Cartoons are a very stimulating medium. For animators, the joke reigns supreme. But it’s also a world of enslavement. The world of an animator, no matter how fertile his ideas may be, is in the end, a confined frame, a tiny glass cel where his creations come to life. It’s as though the whole universe were reduced to a series of postcards. You spend your whole life splicing, flipping through cel sheets, drawing frame by frame. After a few years the whole thing becomes so debilitating that you lose all contact with the real world.
same interview, after he’d quit working at Disney in 1941…
I sought refuge at Leon Schlesinger’s where I worked on the Merrie Melodies and Looney Tunes cartoons, then went to Screen Gems at Columbia where John Hubley and I developed the “Fox and Crow” series. I became a gagman for Harpo Marx in A Night In Casablanca. The mirror sequence, which I invented specially for him, was a series of variations on an old gag … Then I worked for Eddie Bracken, and later for Bob Hope.
Tashlin in 1962
I really hate television. It’s no experience. You sit at home, you don’t get dressed and go out. It’s free – the audience doesn’t participate – they sit there and turn the dial and be critical. I detest it.
1994 interview with Bill Krohn and Joe Dante:
BK: So much live-action filmmaking today is influenced by cartoons which he was the first to do, but so little of it has any social pertinence.
JD: That’s because he was influenced by better cartoons. The people who are doing cartoons today are basing them on The Flintstones. That was the nadir; cartoons were disappearing as cartoons and becoming radio shows. Doing live-action cartoons – movies like L’il Abner, Popeye – it’s a very tough thing to do. But the Flintstones themselves were so uncartoonlike that it’ll be a little easier to translate them into live action. Whereas to do Bugs Bunny, or to do characters that really are fanciful, you just can’t do that in live action.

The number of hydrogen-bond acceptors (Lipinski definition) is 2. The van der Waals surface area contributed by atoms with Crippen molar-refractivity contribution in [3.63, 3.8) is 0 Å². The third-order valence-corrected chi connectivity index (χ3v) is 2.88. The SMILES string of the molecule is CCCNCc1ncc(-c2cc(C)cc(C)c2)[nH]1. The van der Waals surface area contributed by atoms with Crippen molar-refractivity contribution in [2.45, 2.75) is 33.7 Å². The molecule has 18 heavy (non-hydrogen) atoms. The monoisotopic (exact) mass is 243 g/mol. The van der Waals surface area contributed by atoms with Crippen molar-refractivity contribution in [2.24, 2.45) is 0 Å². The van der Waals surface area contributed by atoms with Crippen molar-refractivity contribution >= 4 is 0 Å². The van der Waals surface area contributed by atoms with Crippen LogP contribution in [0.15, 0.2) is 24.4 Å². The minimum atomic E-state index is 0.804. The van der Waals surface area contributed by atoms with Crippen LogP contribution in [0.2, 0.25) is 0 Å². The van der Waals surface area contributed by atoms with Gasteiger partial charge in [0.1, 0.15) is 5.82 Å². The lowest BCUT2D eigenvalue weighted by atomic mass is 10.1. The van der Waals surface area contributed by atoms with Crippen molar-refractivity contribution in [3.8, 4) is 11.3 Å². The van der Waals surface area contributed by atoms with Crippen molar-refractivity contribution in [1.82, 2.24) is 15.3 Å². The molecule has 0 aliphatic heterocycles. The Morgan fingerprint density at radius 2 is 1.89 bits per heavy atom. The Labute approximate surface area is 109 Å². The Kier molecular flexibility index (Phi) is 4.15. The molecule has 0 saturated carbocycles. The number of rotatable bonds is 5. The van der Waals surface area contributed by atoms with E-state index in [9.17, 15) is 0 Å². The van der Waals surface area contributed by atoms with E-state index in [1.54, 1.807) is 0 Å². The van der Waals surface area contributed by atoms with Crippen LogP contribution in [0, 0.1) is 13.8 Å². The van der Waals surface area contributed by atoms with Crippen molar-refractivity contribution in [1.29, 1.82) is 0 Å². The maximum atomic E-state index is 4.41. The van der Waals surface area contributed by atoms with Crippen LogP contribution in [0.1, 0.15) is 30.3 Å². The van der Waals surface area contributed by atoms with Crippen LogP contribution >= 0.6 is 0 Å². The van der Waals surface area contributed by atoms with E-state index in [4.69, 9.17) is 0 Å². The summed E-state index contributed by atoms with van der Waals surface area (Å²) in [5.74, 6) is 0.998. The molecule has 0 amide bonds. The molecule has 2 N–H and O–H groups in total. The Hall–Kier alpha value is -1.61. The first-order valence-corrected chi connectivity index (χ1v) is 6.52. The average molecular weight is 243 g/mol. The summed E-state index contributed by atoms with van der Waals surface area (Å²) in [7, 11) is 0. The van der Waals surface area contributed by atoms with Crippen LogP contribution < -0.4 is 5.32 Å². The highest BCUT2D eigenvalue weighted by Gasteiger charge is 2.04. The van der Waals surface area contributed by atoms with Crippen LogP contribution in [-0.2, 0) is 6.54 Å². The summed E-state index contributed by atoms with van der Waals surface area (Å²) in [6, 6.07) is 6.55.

Mike Barrier interviews Tashlin in 1971
MB: I understand you worked on the very first development of Lady and the Tramp too.
FT: That’s right, Sam [Cobean] and I did that whole story; I’d forgotten about that.
MB: Were you working from the story that Ward Greene wrote?
FT: I don’t recall the book. Joe Grant had modeled the dog, Lady, and Sam and I did a story. I never saw the film… I think we had rats coming after the baby at the end… did they have that? Then that’s what we did.
MB: You’ve mentioned that when you made your cartoons, you were looking forward to feature work. Now that you’ve been making features for many years, have there been occasions when you’ve looked back to your cartoon work and tried to get a cartoon flavor in some of your films?
FT: Oh I guess quite often, because all the reviewers – Truffaut and Godard and all these people when they were reviewers on Cahiers du Cinema, they always treated my films, my Jerry Lewis films and all, as a cartoon. I did a picture with Tom Ewell and Jayne Mansfield [The Girl Can't Help It] and as far as they were concerned, that was a Tom and Jerry cartoon, and the fact that his name was Tom and hers was Jerri – which I never thought of – they said, “She is the cat and he is the mouse.”
From the chronology:
1952 – Tashlin spends nearly six months working with Robert Welch on the script for “Sapphire Sal,” later re-titled Red Garters. Tashlin is originally set to direct, but when he checks off the Paramount lot in late August the production is put on hold awaiting the loan-out of Jane Russell from RKO. (Red Garters, not produced until 1954, ultimately stars Rosemary Clooney, with screenplay credit going to Michael Fessier.)